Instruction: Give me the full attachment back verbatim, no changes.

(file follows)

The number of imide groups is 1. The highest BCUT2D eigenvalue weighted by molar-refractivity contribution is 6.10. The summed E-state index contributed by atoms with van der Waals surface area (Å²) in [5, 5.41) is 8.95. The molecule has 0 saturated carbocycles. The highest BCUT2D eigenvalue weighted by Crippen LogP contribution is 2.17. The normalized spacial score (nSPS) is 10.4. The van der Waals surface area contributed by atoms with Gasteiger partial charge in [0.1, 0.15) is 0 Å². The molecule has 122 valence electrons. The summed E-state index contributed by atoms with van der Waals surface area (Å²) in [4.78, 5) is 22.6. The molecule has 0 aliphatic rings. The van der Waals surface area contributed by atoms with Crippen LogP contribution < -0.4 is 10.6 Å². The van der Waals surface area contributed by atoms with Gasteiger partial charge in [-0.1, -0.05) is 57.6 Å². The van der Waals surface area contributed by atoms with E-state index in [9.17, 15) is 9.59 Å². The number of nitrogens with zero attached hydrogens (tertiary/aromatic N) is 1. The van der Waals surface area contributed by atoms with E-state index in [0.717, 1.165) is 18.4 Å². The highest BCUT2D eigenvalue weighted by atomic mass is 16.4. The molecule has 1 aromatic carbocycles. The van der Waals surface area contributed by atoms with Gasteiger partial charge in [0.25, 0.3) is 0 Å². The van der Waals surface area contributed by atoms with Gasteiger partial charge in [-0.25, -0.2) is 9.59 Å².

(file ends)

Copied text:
The number of imide groups is 1. The highest BCUT2D eigenvalue weighted by molar-refractivity contribution is 6.10. The summed E-state index contributed by atoms with van der Waals surface area (Å²) in [5, 5.41) is 8.95. The molecule has 0 saturated carbocycles. The highest BCUT2D eigenvalue weighted by Crippen LogP contribution is 2.17. The normalized spacial score (nSPS) is 10.4. The van der Waals surface area contributed by atoms with Gasteiger partial charge in [0.1, 0.15) is 0 Å². The molecule has 122 valence electrons. The summed E-state index contributed by atoms with van der Waals surface area (Å²) in [4.78, 5) is 22.6. The molecule has 0 aliphatic rings. The van der Waals surface area contributed by atoms with Crippen LogP contribution < -0.4 is 10.6 Å². The van der Waals surface area contributed by atoms with Gasteiger partial charge in [-0.1, -0.05) is 57.6 Å². The van der Waals surface area contributed by atoms with E-state index in [9.17, 15) is 9.59 Å². The number of nitrogens with zero attached hydrogens (tertiary/aromatic N) is 1. The van der Waals surface area contributed by atoms with E-state index in [0.717, 1.165) is 18.4 Å². The highest BCUT2D eigenvalue weighted by atomic mass is 16.4. The molecule has 1 aromatic carbocycles. The van der Waals surface area contributed by atoms with Gasteiger partial charge in [0.25, 0.3) is 0 Å². The van der Waals surface area contributed by atoms with Gasteiger partial charge in [-0.25, -0.2) is 9.59 Å².